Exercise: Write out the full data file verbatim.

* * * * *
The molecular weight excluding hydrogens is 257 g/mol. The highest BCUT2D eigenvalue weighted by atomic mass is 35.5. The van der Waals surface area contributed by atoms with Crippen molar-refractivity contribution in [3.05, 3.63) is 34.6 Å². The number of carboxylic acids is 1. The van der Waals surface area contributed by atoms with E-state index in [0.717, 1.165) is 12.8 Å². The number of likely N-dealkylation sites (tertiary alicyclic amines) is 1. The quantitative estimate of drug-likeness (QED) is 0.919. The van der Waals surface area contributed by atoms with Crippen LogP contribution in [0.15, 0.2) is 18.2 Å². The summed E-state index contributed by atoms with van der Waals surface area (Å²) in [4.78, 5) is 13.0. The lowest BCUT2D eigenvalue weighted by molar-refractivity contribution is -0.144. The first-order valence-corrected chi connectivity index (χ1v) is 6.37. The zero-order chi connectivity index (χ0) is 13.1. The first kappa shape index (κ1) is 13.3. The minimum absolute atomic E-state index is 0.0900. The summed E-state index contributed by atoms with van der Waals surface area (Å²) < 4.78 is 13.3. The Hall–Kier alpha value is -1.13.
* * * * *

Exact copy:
The molecular weight excluding hydrogens is 257 g/mol. The highest BCUT2D eigenvalue weighted by atomic mass is 35.5. The van der Waals surface area contributed by atoms with Crippen molar-refractivity contribution in [3.05, 3.63) is 34.6 Å². The number of carboxylic acids is 1. The van der Waals surface area contributed by atoms with E-state index in [0.717, 1.165) is 12.8 Å². The number of likely N-dealkylation sites (tertiary alicyclic amines) is 1. The quantitative estimate of drug-likeness (QED) is 0.919. The van der Waals surface area contributed by atoms with Crippen LogP contribution in [0.15, 0.2) is 18.2 Å². The summed E-state index contributed by atoms with van der Waals surface area (Å²) in [4.78, 5) is 13.0. The lowest BCUT2D eigenvalue weighted by molar-refractivity contribution is -0.144. The first-order valence-corrected chi connectivity index (χ1v) is 6.37. The zero-order chi connectivity index (χ0) is 13.1. The first kappa shape index (κ1) is 13.3. The minimum absolute atomic E-state index is 0.0900. The summed E-state index contributed by atoms with van der Waals surface area (Å²) < 4.78 is 13.3. The Hall–Kier alpha value is -1.13.